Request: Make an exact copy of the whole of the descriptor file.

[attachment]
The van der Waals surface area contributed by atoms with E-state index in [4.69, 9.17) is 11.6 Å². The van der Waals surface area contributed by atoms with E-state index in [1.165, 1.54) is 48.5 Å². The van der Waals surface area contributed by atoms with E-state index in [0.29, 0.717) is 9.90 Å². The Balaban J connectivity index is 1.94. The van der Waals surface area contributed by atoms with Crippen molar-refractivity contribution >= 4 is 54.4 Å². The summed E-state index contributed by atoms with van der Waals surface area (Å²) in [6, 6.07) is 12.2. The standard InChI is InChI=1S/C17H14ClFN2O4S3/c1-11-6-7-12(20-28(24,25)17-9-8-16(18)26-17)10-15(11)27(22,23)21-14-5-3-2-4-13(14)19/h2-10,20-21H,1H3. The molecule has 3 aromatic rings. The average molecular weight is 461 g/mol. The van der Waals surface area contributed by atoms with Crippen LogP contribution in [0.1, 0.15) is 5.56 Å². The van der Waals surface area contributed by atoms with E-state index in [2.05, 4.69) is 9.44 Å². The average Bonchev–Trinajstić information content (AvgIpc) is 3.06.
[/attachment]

The van der Waals surface area contributed by atoms with E-state index in [4.69, 9.17) is 11.6 Å². The van der Waals surface area contributed by atoms with E-state index in [1.165, 1.54) is 48.5 Å². The van der Waals surface area contributed by atoms with E-state index in [0.29, 0.717) is 9.90 Å². The Balaban J connectivity index is 1.94. The van der Waals surface area contributed by atoms with Crippen molar-refractivity contribution >= 4 is 54.4 Å². The summed E-state index contributed by atoms with van der Waals surface area (Å²) in [6, 6.07) is 12.2. The standard InChI is InChI=1S/C17H14ClFN2O4S3/c1-11-6-7-12(20-28(24,25)17-9-8-16(18)26-17)10-15(11)27(22,23)21-14-5-3-2-4-13(14)19/h2-10,20-21H,1H3. The molecule has 3 aromatic rings. The average molecular weight is 461 g/mol. The van der Waals surface area contributed by atoms with Crippen LogP contribution in [0.1, 0.15) is 5.56 Å². The van der Waals surface area contributed by atoms with E-state index in [2.05, 4.69) is 9.44 Å². The average Bonchev–Trinajstić information content (AvgIpc) is 3.06.